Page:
GYC Village

blog posts from GYC's participants, alumni, & staff

Standing on the Banks of the River

by Danny Waldroop

Kate Novak, Danny Waldroop, and Sana Rupani — during the GYC in NYC Program

“They are the banks of the river of life.”  At least that’s the way Shula described human rights.

It’s not easy to define human rights.  In the media human rights are referred to only in their absence; genocide, oppression, human trafficking.  Examples of our collective failure to secure these sacred rights are plenty.

But defining a human right is much more challenging.  Are they laws?  Or are they something more than that;  something more universal and more fundamental. Never mind a definition, it’s hard enough to find examples of  human rights being fulfilled.  Can the absence of a genocide be seen as a human rights success?  How about free speech?

These questions swirled through my mind this past Saturday as my GYC delegation #gycnyc sat down with Shula Koenig, a veteran human rights activist and winner of the  UN’s 2003 Human Rights Award.  As a guide, Shula presented each of us with a copy of the UN’s Universal Declaration of Human Rights. Reading through the extensive list, I was surprised to find calls for social security along with those for free speech.  I had never thought about human rights from such a concrete, economically-minded perspective.  To me, human rights had to be at such a basic level as to not necessitate resources.  And while I left the workshop unsure if my view had changed; it had certainly broadened.

Shula asked us to think about the first time our human rights were infringed upon, as well as the first time they were fulfilled.  The questions caught me off guard.  My first reaction was to think that of course my human rights had never been violated.  I enjoy freedom of speech, of religion, of movement and have never been attacked for indulging in any of them.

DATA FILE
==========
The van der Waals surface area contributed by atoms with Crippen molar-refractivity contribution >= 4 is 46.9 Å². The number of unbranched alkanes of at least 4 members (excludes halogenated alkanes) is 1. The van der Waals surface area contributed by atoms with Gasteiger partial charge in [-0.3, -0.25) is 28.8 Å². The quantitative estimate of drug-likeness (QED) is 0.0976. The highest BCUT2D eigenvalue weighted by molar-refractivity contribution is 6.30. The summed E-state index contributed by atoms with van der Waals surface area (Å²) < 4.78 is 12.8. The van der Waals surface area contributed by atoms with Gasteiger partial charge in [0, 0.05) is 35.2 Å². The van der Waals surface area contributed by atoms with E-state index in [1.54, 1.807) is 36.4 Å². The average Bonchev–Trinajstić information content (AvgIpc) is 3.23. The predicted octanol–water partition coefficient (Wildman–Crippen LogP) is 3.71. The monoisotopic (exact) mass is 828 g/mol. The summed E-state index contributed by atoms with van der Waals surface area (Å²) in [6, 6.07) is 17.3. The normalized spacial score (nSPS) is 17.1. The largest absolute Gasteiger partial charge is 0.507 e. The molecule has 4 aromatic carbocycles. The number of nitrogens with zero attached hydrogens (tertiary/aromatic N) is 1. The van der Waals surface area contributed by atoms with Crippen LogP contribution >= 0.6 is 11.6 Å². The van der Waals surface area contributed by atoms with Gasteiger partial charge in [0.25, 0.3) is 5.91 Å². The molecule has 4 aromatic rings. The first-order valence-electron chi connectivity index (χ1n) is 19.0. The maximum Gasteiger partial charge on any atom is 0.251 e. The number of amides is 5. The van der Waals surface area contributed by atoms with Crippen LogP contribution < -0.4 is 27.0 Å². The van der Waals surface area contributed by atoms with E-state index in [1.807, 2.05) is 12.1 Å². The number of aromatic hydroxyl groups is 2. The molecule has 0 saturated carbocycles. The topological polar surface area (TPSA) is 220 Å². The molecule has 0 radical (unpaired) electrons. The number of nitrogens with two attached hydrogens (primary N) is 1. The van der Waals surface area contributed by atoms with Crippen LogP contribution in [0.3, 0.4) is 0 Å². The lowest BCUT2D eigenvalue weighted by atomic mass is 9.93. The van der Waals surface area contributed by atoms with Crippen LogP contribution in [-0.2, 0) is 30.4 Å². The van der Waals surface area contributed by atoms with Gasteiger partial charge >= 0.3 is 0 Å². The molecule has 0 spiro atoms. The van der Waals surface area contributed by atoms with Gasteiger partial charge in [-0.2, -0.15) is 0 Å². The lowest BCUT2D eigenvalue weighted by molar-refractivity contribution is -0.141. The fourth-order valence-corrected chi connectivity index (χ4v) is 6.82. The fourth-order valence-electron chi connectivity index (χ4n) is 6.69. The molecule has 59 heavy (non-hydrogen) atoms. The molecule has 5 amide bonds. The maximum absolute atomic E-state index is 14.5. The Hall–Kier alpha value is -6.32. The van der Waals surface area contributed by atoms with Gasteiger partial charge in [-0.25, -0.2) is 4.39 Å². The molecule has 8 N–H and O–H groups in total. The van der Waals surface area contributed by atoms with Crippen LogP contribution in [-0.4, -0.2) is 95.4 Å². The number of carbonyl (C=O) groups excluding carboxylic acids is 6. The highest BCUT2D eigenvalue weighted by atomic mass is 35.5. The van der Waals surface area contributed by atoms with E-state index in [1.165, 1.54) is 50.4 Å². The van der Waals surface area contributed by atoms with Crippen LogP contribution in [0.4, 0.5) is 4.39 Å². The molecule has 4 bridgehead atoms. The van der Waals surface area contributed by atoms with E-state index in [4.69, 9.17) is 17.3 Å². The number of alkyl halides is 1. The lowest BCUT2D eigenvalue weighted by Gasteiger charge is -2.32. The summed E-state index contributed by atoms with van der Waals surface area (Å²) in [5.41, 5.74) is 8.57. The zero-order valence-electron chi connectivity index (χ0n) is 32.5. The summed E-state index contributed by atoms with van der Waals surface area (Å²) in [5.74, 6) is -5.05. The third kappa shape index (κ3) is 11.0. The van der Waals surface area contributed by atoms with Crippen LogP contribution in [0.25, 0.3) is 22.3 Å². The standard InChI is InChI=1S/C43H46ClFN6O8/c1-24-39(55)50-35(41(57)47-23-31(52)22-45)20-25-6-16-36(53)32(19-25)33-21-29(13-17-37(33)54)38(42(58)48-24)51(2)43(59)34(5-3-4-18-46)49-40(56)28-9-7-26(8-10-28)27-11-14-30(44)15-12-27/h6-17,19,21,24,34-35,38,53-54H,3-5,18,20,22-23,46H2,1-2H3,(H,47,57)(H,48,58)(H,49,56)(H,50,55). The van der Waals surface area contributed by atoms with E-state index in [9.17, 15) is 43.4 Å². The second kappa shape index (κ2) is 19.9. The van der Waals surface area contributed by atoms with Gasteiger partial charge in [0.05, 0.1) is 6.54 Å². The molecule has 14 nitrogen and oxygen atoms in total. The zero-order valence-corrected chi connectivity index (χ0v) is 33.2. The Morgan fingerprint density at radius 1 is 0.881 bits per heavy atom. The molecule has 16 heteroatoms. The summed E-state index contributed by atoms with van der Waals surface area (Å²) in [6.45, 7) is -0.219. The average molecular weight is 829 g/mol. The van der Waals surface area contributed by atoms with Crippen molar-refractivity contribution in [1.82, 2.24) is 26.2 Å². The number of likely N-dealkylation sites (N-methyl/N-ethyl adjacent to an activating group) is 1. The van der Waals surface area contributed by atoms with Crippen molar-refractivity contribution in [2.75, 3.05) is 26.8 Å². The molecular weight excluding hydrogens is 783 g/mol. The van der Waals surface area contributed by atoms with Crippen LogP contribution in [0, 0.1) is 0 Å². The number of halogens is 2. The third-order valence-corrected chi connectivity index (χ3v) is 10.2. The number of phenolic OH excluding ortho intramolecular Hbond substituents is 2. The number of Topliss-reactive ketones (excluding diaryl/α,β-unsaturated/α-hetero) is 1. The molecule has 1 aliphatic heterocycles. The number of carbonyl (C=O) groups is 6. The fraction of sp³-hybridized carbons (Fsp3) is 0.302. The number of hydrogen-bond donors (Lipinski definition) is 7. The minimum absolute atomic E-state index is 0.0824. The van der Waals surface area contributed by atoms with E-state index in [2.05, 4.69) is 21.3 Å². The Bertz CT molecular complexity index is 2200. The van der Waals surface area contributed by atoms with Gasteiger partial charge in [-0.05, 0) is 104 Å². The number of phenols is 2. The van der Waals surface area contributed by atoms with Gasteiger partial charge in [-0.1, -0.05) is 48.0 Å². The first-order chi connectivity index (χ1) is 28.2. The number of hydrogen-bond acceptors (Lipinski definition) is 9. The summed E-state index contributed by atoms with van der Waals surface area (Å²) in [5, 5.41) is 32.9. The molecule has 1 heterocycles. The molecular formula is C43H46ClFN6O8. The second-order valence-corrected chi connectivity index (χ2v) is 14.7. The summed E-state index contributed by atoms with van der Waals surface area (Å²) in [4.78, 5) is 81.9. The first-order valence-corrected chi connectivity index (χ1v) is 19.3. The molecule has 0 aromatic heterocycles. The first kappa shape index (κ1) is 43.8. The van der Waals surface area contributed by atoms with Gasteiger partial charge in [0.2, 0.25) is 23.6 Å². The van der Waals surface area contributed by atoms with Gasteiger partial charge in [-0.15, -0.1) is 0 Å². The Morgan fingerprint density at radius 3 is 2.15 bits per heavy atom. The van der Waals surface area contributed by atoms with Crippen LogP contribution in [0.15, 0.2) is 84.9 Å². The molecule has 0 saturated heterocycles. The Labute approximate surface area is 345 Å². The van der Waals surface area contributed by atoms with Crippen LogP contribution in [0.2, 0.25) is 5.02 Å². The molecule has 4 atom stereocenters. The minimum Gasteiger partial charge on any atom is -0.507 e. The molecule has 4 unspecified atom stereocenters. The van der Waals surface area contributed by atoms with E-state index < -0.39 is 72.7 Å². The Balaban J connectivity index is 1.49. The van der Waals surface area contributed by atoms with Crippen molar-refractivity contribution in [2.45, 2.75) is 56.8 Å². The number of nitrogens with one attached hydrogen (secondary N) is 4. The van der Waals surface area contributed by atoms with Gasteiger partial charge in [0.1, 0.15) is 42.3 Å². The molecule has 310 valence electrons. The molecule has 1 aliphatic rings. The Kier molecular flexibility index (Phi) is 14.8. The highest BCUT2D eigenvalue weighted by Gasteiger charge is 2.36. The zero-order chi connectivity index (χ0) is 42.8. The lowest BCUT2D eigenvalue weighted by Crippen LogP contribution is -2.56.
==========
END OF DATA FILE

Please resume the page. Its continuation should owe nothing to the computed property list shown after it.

Shula, however, perceived human rights in a different way.  To her, they weren’t just about those large, fundamental freedoms.  Neither did they apply solely to horrific crimes.  Human rights were a “framework;” something that laws, down even to the small ones, are designed around.

Here was the definition I was searching for.  Human rights were neither the freedoms given to me in the Constitution nor were they the trash collection services that kept my streets clean.  Rather, human rights are the framework of ideas that inform governments and peoples to write Constitutions and laws for society.  And with my understanding of human rights just a little keener, I felt ready to delve three weeks deeper into things during the GYC in NYC program #gycnyc.

To view VIDEO of a theatrical representation of Human Rights as the Banks of the River of Life, click here.


One comment on “Standing on the Banks of the River

  1. worldcore
    July 11, 2012

    Danny, I am so happy you wrote about our meeting with Shula Koenig. This was the perfect way to dive into an intense 3 weeks of site visits to various NGOs, theatre and blogging workshops, and continuous dialogue revolving on human rights. Shula stressed human rights learning as an integral part of their lives. She demanded that not only do all men and women understand their human rights and explore its implication, she included children int he conversation as well. Children should be given dignity from birth and all of their human rights should be upheld. With this in mind, the GYC in NYC participants, applied Shula’as approach at Kid’s Creative, a nonprofit organization that provides art and peace-based education for children. To facilitate a conversation about human rights with kids as young as 5-years-old, we compared animals to human and had the children distinguish differences in the human rights of the two. The kids had the right idea – all humans can have a family, all humans can go to school, all humans can chose what they eat. Starting this conversation now will allow these children be aware of their rights and continue to explore these issues. Do all international members have the right to chose with whom they have a family? Can all children in other countries receive a free, basic education? Is it plausible to say that millions of children who are ravaging through slums that they call home for scraps of food have the option for adequate nutrition? We may know the answers to such, but it is necessary to start these conversations with children in the name of progress.
    -Nina Vershuta

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